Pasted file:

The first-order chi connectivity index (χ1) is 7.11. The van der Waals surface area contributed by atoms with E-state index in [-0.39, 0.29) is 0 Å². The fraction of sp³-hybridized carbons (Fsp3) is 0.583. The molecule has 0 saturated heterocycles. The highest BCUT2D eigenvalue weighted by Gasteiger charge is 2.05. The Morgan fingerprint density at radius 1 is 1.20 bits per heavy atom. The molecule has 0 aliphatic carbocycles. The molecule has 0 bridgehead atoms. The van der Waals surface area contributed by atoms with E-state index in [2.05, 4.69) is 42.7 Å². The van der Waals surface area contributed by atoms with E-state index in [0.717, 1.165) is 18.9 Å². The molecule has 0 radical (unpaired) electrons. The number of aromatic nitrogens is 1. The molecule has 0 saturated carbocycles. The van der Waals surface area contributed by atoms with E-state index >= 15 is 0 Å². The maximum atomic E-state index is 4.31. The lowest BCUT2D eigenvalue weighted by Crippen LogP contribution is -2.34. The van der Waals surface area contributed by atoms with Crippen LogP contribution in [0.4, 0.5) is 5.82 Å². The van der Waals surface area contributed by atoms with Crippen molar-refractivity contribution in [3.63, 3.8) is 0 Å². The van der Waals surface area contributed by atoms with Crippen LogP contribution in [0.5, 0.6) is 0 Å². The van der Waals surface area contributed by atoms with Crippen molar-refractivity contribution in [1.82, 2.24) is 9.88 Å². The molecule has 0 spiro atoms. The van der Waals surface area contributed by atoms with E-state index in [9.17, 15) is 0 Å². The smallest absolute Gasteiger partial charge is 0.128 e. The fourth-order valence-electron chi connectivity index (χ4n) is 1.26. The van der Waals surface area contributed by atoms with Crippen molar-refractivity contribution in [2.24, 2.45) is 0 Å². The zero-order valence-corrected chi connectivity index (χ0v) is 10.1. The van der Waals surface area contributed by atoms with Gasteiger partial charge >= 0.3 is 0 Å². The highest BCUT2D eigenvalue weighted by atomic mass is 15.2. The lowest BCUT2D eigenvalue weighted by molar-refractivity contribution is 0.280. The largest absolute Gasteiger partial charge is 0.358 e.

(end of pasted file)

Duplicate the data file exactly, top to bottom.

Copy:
The first-order chi connectivity index (χ1) is 7.11. The van der Waals surface area contributed by atoms with E-state index in [-0.39, 0.29) is 0 Å². The fraction of sp³-hybridized carbons (Fsp3) is 0.583. The molecule has 0 saturated heterocycles. The highest BCUT2D eigenvalue weighted by Gasteiger charge is 2.05. The Morgan fingerprint density at radius 1 is 1.20 bits per heavy atom. The molecule has 0 aliphatic carbocycles. The molecule has 0 bridgehead atoms. The van der Waals surface area contributed by atoms with E-state index in [2.05, 4.69) is 42.7 Å². The van der Waals surface area contributed by atoms with E-state index in [0.717, 1.165) is 18.9 Å². The molecule has 0 radical (unpaired) electrons. The number of aromatic nitrogens is 1. The molecule has 0 saturated carbocycles. The van der Waals surface area contributed by atoms with E-state index >= 15 is 0 Å². The maximum atomic E-state index is 4.31. The lowest BCUT2D eigenvalue weighted by Crippen LogP contribution is -2.34. The van der Waals surface area contributed by atoms with Crippen LogP contribution in [0.4, 0.5) is 5.82 Å². The van der Waals surface area contributed by atoms with Crippen molar-refractivity contribution in [3.63, 3.8) is 0 Å². The van der Waals surface area contributed by atoms with Crippen LogP contribution in [0.5, 0.6) is 0 Å². The van der Waals surface area contributed by atoms with Crippen molar-refractivity contribution in [1.82, 2.24) is 9.88 Å². The molecule has 0 spiro atoms. The van der Waals surface area contributed by atoms with E-state index in [9.17, 15) is 0 Å². The smallest absolute Gasteiger partial charge is 0.128 e. The fourth-order valence-electron chi connectivity index (χ4n) is 1.26. The van der Waals surface area contributed by atoms with Crippen molar-refractivity contribution in [2.24, 2.45) is 0 Å². The zero-order valence-corrected chi connectivity index (χ0v) is 10.1. The van der Waals surface area contributed by atoms with Gasteiger partial charge >= 0.3 is 0 Å². The highest BCUT2D eigenvalue weighted by atomic mass is 15.2. The lowest BCUT2D eigenvalue weighted by molar-refractivity contribution is 0.280. The largest absolute Gasteiger partial charge is 0.358 e.